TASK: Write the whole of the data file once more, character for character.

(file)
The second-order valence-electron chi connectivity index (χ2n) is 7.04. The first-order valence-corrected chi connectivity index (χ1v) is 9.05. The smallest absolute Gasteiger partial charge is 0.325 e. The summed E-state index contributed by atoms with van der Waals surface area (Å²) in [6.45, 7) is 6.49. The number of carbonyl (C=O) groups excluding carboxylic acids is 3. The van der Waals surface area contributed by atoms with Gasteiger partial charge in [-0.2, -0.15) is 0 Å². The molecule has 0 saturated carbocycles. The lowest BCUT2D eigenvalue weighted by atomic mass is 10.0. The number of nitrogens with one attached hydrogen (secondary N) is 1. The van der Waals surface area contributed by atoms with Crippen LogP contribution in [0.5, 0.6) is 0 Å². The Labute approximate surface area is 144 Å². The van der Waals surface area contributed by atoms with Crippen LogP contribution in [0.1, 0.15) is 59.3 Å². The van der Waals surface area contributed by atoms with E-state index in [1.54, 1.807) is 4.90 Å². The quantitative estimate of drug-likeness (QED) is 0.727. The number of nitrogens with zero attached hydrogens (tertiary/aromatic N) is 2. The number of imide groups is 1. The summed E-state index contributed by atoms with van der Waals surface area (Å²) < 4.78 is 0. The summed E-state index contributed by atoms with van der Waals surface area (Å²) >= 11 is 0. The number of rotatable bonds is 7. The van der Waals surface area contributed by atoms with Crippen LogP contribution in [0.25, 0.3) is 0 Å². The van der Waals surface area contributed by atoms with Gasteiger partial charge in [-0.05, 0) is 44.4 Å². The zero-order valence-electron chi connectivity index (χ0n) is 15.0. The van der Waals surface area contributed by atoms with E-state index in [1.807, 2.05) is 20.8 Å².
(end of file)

The second-order valence-electron chi connectivity index (χ2n) is 7.04. The first-order valence-corrected chi connectivity index (χ1v) is 9.05. The smallest absolute Gasteiger partial charge is 0.325 e. The summed E-state index contributed by atoms with van der Waals surface area (Å²) in [6.45, 7) is 6.49. The number of carbonyl (C=O) groups excluding carboxylic acids is 3. The van der Waals surface area contributed by atoms with Gasteiger partial charge in [-0.2, -0.15) is 0 Å². The molecule has 0 saturated carbocycles. The lowest BCUT2D eigenvalue weighted by atomic mass is 10.0. The number of nitrogens with one attached hydrogen (secondary N) is 1. The van der Waals surface area contributed by atoms with Crippen LogP contribution in [0.5, 0.6) is 0 Å². The Labute approximate surface area is 144 Å². The van der Waals surface area contributed by atoms with Crippen LogP contribution in [0.1, 0.15) is 59.3 Å². The van der Waals surface area contributed by atoms with E-state index in [1.54, 1.807) is 4.90 Å². The quantitative estimate of drug-likeness (QED) is 0.727. The number of nitrogens with zero attached hydrogens (tertiary/aromatic N) is 2. The number of imide groups is 1. The summed E-state index contributed by atoms with van der Waals surface area (Å²) < 4.78 is 0. The summed E-state index contributed by atoms with van der Waals surface area (Å²) >= 11 is 0. The number of rotatable bonds is 7. The van der Waals surface area contributed by atoms with Crippen LogP contribution in [0.25, 0.3) is 0 Å². The van der Waals surface area contributed by atoms with Gasteiger partial charge in [-0.05, 0) is 44.4 Å². The zero-order valence-electron chi connectivity index (χ0n) is 15.0. The van der Waals surface area contributed by atoms with E-state index in [1.807, 2.05) is 20.8 Å².